South Pasadena to defend its mural
By AMY WIMMER, Times Staff Writer
SOUTH PASADENA -- The city will have to fight to finish its new mural, now just three weeks from completion.
Thanks to a group of residents led by City Hall critic Dan Calabria, a judge will hear arguments on whether the Department of Transportation illegally permitted a billboard-sized sign promoting the city of South Pasadena.
What was envisioned as a project to beautify South Pasadena has turned into a divisive situation that pits the mayor, city attorney and other sign advocates against Calabria and his supporters. Calabria's group has formed a new organization called South Pasadena Voters Watch and started selling T-shirts that say: "No Butt-Ugly Billboards."
In response, the city's code enforcement officer warned the group that it needs to collect sales tax on its T-shirts.
Calabria argues that DOT did not follow its own procedures when it gave South Pasadena permission to build the 14- by 20-foot sign on a large DOT traffic median in front of Palms of Pasadena Hospital. The sign will cost $60,000, plus an additional $60,000 for the new landscaping that will surround it. South Pasadena City Attorney Linda Hallas said the city believes Calabria has no standing to oppose the DOT permit. In an e-mail that DOT lawyer Robert Burdick wrote to Calabria, Burdick said DOT will also challenge Calabria on whether he has standing to fight the permit.
"They've circled the wagons," Calabria said. "They are all now protecting each other."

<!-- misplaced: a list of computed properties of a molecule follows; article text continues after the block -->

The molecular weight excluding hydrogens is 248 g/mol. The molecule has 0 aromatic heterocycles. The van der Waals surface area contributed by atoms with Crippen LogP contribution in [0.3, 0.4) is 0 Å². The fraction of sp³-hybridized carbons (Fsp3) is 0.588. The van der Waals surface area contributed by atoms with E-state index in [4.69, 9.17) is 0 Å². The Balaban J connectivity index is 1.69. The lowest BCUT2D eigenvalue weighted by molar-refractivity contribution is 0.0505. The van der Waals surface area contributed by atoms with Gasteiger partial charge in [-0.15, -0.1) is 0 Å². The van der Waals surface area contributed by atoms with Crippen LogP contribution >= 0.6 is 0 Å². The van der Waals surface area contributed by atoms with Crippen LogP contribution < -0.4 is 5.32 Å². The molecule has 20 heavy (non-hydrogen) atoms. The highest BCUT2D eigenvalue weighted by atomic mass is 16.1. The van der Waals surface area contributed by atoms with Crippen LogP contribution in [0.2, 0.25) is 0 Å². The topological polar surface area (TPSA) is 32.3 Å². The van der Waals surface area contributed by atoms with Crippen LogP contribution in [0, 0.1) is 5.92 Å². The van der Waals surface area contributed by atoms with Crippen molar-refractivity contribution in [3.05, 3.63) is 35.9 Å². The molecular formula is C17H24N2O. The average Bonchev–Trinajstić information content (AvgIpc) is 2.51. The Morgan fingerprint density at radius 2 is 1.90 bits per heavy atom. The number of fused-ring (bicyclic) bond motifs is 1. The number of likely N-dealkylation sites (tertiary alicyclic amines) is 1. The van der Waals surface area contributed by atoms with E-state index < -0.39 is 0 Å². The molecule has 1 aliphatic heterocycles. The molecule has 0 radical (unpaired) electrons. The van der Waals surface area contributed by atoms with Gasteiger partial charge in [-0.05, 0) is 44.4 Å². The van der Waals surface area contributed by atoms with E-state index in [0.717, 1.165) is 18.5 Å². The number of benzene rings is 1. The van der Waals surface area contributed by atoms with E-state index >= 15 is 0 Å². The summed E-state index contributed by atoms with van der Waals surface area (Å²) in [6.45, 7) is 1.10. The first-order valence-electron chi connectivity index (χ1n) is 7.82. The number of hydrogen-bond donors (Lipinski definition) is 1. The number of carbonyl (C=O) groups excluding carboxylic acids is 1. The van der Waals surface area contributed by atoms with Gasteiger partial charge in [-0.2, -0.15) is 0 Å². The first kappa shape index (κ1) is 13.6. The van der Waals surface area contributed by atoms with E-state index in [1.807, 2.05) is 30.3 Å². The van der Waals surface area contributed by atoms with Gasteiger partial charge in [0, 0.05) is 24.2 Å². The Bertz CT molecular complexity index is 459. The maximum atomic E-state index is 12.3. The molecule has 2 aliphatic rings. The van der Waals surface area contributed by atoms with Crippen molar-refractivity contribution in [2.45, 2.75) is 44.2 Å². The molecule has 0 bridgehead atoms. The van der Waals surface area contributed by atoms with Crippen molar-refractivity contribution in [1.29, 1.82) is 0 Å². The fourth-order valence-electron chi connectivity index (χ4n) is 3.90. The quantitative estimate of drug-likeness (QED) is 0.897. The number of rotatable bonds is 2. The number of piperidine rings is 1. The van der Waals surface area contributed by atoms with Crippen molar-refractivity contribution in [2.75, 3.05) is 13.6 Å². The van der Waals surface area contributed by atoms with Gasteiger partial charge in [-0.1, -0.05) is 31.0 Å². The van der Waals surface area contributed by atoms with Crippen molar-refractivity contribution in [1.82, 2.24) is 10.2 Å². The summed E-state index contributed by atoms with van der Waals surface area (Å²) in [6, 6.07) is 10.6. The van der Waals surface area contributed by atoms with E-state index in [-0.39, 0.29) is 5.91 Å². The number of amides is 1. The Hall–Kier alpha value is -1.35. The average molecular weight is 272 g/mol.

DOT spokeswoman Marian Scorza would say only that DOT plans to "defend our action to have the sign installed."
Calabria argues that the city has hurried work on the mural so it will be complete before his group can get a court injunction to stop it or persuade the DOT to withdraw its permit. But Hallas said she is unconcerned about Calabria's ability to stop the work.
"We don't really see that as a possibility, to tell you the truth," said Hallas, who pointed out that the project is budgeted for this fiscal year, which ends Sept. 30. She said that should explain why the city is finishing the mural now.
Calabria complained that DOT did not tell the city to complete a traffic engineering study before granting the permit for the sign. After issuing the permit, DOT agreed that the study should have been required, so the city paid $2,200 for a study that showed the sign would not impede traffic, Hallas said.
Hallas said DOT asked for the study only "after being harassed by Mr. Calabria."
In a letter to Burdick, Calabria urged DOT to halt work on the sign while the complaint is heard by a judge.
"FDOT is clearly responsible for having misadvised the city by not following long-standing required approval process requirements," Calabria wrote. "Now FDOT must act responsibly by issuing a cease and desist order to halt this project. If FDOT refuses or neglects to do so, it is clearly negligent, irresponsible and acting in bad faith."
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